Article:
CALGARY -- When Canada 1 heads down the track, the Pierre Lueders Fan Club siren wails. Hans, the siren guard, is in charge.
He's one of the nine members of the fan club here experiencing what they hope will be the ultimate - a double world championship win - for their hero.
All nine are Germans.
How does it happen that nine Germans - actually there are almost two dozen of them, but only nine made the overseas trip to the World Bobsleigh Championships here - end up waving Canadian flags and cheering for a pilot from Edmonton?
"We all come from Winterberg, Germany, where they held the 1995 world championships,'' explains Rolf Pieper.
"We went to the championships just to have fun. The Germans won and we went to speak to them and they wouldn't speak to us.
"Pierre, that year, finished second in the two-man and fifth in the four-man. When he came in the tent, we gave him a big applause.
''Our German bobsledders wouldn't talk to us, but Pierre came over, spoke with us and sat down and partied with us.
"He told us his parents, Kate and Heinz, were originally from Germany.
"The next year we showed up at the world championships and cheered for Pierre instead of the German sleds and we've been to every world championships doing that since. We try to get to one or two World Cup events in Europe every year to watch Pierre as well.''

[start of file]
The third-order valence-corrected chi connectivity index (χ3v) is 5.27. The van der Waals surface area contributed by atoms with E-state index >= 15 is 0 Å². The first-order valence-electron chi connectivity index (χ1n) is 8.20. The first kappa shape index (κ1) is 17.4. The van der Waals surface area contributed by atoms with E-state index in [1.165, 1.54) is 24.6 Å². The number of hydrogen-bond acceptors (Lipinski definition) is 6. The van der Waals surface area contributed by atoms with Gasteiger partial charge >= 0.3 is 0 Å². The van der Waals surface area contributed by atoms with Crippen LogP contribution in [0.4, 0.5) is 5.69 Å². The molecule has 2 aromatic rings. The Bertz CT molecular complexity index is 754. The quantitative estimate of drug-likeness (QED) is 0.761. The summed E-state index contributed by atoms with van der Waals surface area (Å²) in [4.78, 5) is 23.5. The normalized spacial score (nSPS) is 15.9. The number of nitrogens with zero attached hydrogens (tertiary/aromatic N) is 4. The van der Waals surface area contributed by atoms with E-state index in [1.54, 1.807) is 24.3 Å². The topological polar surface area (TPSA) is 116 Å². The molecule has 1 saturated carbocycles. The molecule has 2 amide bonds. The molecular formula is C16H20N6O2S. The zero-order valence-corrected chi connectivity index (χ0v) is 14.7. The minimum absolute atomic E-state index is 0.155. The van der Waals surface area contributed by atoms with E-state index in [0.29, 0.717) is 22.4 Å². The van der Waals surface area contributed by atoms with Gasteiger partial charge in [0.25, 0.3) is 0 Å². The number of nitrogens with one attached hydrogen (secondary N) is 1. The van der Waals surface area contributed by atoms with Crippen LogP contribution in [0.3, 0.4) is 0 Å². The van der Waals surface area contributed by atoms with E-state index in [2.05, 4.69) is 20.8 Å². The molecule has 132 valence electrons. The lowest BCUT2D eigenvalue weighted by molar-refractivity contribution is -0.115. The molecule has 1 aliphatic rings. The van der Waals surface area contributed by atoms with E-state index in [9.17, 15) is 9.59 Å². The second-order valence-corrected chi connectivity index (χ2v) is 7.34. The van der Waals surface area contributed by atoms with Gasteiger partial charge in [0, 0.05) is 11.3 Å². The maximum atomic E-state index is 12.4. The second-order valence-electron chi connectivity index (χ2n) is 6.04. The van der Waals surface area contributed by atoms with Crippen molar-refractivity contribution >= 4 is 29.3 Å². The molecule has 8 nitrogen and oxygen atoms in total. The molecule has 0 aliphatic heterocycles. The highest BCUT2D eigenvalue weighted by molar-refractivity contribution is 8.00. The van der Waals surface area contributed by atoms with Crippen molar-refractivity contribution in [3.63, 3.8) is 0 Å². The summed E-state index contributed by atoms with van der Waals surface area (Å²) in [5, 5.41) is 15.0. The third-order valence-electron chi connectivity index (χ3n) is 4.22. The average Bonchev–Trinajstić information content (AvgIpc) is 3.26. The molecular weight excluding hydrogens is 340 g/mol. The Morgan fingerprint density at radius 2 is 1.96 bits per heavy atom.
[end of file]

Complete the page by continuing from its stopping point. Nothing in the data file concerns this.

The fan club, which dresses in the same outfits proclaiming 'Pierre Lueders Fan Club' on the front, made up uniforms for Lueders' wife and daughter to wear here. And they're having the time of their life.
"Pierre asked us to come to his home,'' said Pieper. Lueders lives about a mile from the track and training complex here.
"We met his father and mother for the first time and they asked us to come to their home,'' he said.
So, up to Edmonton they went earlier this week, spent the afternoon at the Winterburn-area acreage, visited his childhood bedroom, which has been transformed into an amazing trophy room, and dined with his parents.
The siren had malfunctioned during Lueders' final run to win the two-man here last weekend. But Lueders' dad took it into his shop and fixed it for them.
"We couldn't believe that he'd try to repair it and then actually succeed at repairing it.
''We found it at a flea market. It's a real antique. It was used in World War II.''